The Horse and His Boy, the third book in The Chronicles of Narnia series, tells of Prince Cor’s return to Archenland. The long lost prince began his nostos in Tashbaan, proceeded through the desert, and finally arrived in Anvard, the Archenland capital. But, much like Odysseus, the celebration of Cor’s return is delayed by fierce battle against enemies who threaten his home and kingdom.
When the dust of battle settles, Cor is more properly reunited with his father, King Lune, and hears the news that he will one day be king of Archenland. Cor’s reply is one of fear and even apology to his twin brother, Corin. “Oh dear,” said Cor. “I don’t want to at all. And Corin – I am most dreadfully sorry. I never dreamed my turning up was going to chisel you out of your kingdom.”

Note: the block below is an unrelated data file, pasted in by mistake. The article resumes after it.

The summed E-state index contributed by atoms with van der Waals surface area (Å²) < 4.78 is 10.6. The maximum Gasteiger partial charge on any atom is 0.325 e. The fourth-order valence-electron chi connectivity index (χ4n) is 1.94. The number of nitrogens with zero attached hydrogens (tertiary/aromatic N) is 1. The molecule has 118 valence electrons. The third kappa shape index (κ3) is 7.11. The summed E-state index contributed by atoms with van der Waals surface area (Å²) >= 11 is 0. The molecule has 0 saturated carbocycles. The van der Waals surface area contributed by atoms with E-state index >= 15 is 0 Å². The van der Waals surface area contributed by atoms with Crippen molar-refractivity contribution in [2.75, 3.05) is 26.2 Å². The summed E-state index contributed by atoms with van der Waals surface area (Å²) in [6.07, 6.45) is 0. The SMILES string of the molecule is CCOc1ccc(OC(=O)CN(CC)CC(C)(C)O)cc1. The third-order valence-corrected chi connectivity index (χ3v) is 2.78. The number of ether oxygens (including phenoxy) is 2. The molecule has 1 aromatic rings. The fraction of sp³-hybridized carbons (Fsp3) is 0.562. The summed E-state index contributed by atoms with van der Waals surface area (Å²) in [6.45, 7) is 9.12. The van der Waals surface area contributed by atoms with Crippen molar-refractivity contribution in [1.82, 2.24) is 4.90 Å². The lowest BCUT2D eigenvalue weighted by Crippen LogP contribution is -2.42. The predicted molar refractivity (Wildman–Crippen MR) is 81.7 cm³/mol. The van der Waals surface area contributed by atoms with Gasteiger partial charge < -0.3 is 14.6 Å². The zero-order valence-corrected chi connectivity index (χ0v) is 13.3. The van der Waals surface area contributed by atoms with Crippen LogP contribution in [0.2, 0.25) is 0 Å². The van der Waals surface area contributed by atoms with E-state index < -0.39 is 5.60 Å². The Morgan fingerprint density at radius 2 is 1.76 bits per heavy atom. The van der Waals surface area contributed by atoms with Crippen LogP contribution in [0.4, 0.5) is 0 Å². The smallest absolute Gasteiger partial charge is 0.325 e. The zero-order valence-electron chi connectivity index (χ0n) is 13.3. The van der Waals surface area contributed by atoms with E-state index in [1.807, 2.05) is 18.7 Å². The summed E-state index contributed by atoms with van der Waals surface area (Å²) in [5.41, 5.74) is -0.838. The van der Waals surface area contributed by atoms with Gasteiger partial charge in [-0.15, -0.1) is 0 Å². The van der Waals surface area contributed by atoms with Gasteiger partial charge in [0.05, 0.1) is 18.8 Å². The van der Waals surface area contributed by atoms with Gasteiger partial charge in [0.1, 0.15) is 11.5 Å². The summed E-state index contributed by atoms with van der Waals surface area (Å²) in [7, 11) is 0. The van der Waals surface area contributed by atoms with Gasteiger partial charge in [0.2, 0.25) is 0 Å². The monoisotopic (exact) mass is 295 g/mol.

Corin, however, immediately rejoices, saying, “Hurrah! Hurrah! I shan’t have to be King. I shan’t have to be King. I’ll always be a prince. It’s princes have all the fun.”
King Lune, who is previously described as “the kindest-hearted of men” answers Prince Cor with both honesty and grace: “And that’s truer than thy brother knows, Cor. For this is what it means to be a king; to be first in every desperate attack and last in every desperate retreat, and when there’s hunger in the land (as must be now and then in bad years) to wear finer clothes and laugh louder over a scantier meal than any man in your land.”
Some long for leadership positions for what it can give them. Others understand leadership.
My post, reprinted from The CiRCE Institute